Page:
More than 100 D.C. high school students would be trained and paid to counsel fellow students on the dangers of drug abuse under a proposed $1 million drug prevention program to be operated by a private contractor and supervised by the D.C. Department of Human Services.

The program would be modeled after one that the school system already operates at a Northeast high school, leading some school officials to support the proposal but question whether the money should not go to the schools instead of to a contractor.

The program at Spingarn High, which is called Sports Activities, Not Drugs (SAND), trains students in peer counseling but does not pay them. Teachers and administrators in all city schools have been trained to counsel against drug abuse.

The Human Services proposal took as its models the SAND program and a health awareness project run by the city last year for summer youth employes, which also trained students to do peer group counseling, said Dr. Lonnie Mitchell, director of drug and alcohol programs.

The Human Services proposal calls for training 20 students in six city high schools, plus developing public service announcements, conducting research and giving courses on drug abuse to teachers, administrators and staff members.

A private contractor specializing in antidrug services would be more effective than school employes, Mitchell said.

"The whole point (of the proposal) is to have a comprehensive program for the schools," he said. "In previous years, there was a lot of duplication of services in the schools. There were several things going on under the category of drug education and prevention, but the schools didn't know who was going where."

James Guines, associate school superintendent for instruction, who, with Mitchell, headed a task force that drafted the Human Services proposal, said: "Maybe the DHS should give us the $1 million, but they are the accountable agency for drug prevention. Our area is education. I'd rather have the experts working with us."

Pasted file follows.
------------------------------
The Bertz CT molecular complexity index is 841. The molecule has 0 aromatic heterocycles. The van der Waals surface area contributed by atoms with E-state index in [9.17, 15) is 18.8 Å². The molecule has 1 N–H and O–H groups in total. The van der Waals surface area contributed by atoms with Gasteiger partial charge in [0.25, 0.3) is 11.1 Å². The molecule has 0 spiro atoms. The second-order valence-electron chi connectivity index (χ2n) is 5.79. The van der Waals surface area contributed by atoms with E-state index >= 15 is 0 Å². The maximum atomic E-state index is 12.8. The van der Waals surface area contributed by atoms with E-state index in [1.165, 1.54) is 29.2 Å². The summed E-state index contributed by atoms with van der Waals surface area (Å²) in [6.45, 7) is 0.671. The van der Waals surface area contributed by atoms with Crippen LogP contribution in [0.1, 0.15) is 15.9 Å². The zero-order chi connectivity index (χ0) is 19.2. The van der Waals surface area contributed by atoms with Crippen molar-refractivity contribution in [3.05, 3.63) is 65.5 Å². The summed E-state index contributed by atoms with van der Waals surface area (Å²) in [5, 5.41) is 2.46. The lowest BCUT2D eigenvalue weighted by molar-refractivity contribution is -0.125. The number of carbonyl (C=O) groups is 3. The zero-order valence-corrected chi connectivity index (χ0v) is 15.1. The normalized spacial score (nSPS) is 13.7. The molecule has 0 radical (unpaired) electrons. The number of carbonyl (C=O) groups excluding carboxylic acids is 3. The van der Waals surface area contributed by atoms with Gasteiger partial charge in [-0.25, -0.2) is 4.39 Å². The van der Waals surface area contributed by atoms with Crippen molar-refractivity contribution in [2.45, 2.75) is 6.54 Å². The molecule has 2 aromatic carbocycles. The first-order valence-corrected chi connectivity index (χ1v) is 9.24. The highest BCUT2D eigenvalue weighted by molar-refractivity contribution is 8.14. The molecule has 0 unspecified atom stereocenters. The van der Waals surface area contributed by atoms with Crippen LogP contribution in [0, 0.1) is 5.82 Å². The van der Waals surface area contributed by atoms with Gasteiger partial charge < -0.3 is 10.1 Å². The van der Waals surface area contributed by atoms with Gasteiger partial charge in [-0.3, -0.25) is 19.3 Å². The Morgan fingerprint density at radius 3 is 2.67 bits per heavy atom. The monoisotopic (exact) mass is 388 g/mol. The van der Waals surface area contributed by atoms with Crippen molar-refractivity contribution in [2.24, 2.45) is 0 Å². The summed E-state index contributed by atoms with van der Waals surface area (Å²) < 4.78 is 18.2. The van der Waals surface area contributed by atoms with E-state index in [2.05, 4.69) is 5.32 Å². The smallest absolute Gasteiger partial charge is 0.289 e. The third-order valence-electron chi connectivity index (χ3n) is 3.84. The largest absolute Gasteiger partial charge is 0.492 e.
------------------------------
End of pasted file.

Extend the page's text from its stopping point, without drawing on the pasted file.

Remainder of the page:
The Department of Human Services program would not duplicate school programs, Guines said.

"We don't have any substance abuse public service announcements or parental support groups," he said. "The DHS program will do those kinds of things for us."

Board of Education President R. David Hall and other school officials have expressed concern that the Human Services contract might become "a political contest."

"I hope the city selects the very best contractor for the job, because drug education is very crucial for young people," said Hall, who cited the alarming increase in the number of youths now using drugs, particularly PCP phencyclidine , a cheap potent liquid usually mixed with marijuana and smoked.

According to D.C. police and school statistics, about 650 school-aged youths were arrested for drug- or alcohol-related crimes from 1984 to 1985. Currently, 337 school-aged youths are being treated for drug use by city health officials.

The city began soliciting bids for the new program in October and closed the bidding last month, Mitchell said. Mitchell declined to say yesterday how many bids had been received or give the names of the bidders on the one-year, $937,000 contract. He said that the contract procedure was months behind schedule and that he was uncertain when the contract would be awarded.

According to school sources close to the proceedings, however, about a dozen organizations submitted bids, including RAP Inc., a drug rehabilitation program. The group submitted a bid in conjunction with another grass-roots group called the Washington Area Council on Alcoholism and Drug Abuse, spokesmen for those groups said.